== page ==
Food reward during weight loss: Does dieting make individuals like food less or more?
- Organiza: Unidad Científica de Excelencia Ejercicio y Salud (UCEES) con la colaboración del Dpto. de Educación Física y Deportiva, Pymtec Material Técnico S.L. y Maastrich Instruments.
- Fecha: 25 de Octubre de 2019, a las 12:30
- Lugar: Instituto Mixto Universitario Deporte y Salud
- Imparte: Pauline Oustric
Pauline is a third year PhD student in Biopsychology at the University of Leeds. As an Engineer in Nutrition from AgroParisTech, her background covers major challenges in nutrition from the field to the fork. She is interested in multidisciplinary challenges around food reward, eating behaviour and weight management. Her PhD is investigating the biopsychology of food reward to improve weight management. Her supervisors are Prof. Graham Finlayson, Dr Catherine Gibbons, Dr Kristine Beaulieu and Prof. John Blundell.
Decisions about what and how much we eat play a central role in weight management. Indeed, food is a highly accessible reward in our obesogenic environment, which can lead to overconsumption.
Food reward is both the pleasure we get from food and the drive to eat a specific food. Therefore, it is defined as a process that guides our eating behaviour. Currently, weight management interventions tend to be based on multidisciplinary lifestyle modification including dietary, exercise, behavioural and cognitive components.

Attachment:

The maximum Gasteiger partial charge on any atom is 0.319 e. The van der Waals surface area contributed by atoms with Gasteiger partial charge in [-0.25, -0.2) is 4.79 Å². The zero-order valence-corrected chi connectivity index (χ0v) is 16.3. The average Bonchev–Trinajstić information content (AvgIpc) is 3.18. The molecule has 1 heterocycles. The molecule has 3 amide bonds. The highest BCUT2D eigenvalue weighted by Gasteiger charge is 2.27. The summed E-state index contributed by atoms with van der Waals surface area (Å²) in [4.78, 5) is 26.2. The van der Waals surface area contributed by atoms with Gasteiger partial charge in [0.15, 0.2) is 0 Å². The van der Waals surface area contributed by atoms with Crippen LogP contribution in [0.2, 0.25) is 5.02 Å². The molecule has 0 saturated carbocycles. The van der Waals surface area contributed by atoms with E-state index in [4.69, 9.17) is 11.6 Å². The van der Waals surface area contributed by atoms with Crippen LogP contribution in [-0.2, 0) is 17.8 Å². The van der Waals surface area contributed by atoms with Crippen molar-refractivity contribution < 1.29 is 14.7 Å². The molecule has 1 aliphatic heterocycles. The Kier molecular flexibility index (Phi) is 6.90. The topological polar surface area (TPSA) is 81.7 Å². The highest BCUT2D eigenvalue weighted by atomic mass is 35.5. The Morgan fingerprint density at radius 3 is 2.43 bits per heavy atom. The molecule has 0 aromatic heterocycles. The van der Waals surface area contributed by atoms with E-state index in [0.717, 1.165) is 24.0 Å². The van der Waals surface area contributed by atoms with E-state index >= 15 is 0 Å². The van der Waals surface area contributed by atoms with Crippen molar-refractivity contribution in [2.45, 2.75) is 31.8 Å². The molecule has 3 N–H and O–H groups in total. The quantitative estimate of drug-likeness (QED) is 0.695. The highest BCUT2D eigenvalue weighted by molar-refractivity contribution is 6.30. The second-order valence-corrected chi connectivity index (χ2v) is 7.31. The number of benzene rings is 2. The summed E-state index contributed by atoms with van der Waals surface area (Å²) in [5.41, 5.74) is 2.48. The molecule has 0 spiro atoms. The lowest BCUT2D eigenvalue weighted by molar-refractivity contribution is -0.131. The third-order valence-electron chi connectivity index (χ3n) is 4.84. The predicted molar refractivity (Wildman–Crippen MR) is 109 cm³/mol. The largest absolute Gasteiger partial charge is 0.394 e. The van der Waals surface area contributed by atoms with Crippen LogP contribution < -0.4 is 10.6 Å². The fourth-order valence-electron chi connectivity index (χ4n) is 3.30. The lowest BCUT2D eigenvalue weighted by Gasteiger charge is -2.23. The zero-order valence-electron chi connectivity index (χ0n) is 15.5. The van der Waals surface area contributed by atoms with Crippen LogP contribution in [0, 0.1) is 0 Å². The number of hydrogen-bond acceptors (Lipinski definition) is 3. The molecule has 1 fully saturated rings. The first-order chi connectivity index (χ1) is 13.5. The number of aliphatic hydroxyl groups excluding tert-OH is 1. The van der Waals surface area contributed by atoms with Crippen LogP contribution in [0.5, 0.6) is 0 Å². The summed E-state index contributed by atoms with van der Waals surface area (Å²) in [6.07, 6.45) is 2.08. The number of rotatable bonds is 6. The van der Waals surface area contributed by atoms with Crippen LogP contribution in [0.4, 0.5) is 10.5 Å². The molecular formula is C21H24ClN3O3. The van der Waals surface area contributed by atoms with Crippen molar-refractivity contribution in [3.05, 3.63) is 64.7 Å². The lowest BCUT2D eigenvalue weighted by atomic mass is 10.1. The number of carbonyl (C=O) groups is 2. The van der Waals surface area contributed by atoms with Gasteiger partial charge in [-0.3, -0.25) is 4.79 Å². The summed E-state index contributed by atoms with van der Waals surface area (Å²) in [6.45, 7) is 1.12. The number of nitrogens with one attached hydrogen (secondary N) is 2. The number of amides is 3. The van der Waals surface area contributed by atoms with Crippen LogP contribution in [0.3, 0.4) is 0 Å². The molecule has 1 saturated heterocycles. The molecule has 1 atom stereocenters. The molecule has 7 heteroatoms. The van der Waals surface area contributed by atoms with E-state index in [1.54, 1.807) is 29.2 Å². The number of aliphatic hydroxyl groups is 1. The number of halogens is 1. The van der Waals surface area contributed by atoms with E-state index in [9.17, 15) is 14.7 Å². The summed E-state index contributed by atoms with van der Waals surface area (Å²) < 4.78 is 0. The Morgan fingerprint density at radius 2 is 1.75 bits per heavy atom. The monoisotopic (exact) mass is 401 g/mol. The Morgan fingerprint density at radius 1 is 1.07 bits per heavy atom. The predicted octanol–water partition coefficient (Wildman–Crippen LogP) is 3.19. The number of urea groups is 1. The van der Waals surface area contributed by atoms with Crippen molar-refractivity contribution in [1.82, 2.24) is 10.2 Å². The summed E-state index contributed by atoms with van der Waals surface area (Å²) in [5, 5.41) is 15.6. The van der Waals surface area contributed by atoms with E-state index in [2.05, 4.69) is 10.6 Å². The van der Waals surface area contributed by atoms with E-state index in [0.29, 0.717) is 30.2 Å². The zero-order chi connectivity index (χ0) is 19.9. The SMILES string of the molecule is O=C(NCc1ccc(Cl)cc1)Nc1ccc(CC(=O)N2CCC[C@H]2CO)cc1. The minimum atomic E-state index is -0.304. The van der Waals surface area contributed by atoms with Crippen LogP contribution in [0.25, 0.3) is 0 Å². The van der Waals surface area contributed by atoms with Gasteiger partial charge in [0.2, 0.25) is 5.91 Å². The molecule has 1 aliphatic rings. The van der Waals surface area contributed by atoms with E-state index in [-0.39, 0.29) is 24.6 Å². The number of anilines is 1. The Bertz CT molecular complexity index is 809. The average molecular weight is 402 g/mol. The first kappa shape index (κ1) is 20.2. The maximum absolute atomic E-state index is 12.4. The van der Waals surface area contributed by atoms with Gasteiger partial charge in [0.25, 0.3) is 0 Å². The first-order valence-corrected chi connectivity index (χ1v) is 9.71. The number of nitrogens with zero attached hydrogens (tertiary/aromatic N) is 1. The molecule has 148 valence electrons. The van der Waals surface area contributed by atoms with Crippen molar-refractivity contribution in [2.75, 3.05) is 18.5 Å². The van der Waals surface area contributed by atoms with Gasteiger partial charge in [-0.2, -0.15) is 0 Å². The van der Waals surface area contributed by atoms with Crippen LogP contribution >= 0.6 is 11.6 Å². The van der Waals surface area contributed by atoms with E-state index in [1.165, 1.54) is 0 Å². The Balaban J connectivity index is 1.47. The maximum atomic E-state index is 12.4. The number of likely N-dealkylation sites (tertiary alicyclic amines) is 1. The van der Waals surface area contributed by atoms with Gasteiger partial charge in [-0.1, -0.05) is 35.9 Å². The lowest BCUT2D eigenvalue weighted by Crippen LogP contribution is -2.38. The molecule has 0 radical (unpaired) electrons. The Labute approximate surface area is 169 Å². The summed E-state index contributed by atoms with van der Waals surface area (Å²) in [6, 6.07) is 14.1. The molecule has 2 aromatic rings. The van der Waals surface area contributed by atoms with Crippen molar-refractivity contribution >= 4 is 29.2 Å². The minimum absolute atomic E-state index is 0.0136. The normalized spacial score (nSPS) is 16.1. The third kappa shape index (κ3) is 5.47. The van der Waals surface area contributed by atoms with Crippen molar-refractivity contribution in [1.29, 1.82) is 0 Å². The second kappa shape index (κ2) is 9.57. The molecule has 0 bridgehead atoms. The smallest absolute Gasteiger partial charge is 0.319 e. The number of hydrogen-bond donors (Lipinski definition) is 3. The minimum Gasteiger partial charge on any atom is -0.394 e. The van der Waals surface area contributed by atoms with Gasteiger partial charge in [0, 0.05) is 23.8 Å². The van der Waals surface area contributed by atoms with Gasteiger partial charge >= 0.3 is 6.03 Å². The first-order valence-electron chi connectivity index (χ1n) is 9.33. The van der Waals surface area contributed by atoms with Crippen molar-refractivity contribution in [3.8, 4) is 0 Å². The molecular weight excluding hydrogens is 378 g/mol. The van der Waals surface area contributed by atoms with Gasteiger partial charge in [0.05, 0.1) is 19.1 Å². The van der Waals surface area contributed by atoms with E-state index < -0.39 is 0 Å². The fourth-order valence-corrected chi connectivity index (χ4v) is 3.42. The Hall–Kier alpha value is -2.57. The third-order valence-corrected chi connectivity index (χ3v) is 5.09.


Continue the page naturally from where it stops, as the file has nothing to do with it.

However, food reward seems not to have been examined as a mechanism for improving or undermining weight management. Consequently, my PhD thesis aims to investigate the role of food reward in weight management in the long-term, and at cross-sectional points.
This presentation will firstly discuss the methodology to measure food reward (i.e. the Leeds Food Preference Questionnaire (LFPQ)) and the latest work to improve this methodology (cultural adaptation, app version, statistical analysis). Then the current results related to changes in food reward during weight-loss will be discussed.
Our systematic review counter-intuitively revealed that liking and wanting for high-energy food mostly decreased after weight loss. This result was confirmed by a longitudinal weight management randomised control trial (DIVA) exploring the effect of two dietary interventions (continuous or intermittent energy restriction) on changes in food reward during weight loss.
The specific effect of the type of diet and of the duration of the energy restriction have been investigated. Biopsychological markers of changes in food reward and their relationship with food intake have been analysed.
Individual variability in the changes in food reward will be discussed to try to understand why some individuals like food less or more after the diet intervention. This thesis will bring new insights into the role of food reward during weight management and may offer recommendations for improving weight management outcomes.
Esta actividad está cofinanciada por la Universidad de Granada, Plan Propio de Investigación 2016, acciones de Excelencia, y por la Junta de Andalucía, Consejería de Conocimiento, Investigación y Universidades y el Fondo Europeo de Desarrollo Regional (FEDER, ref. SOMM17/6107/UGR)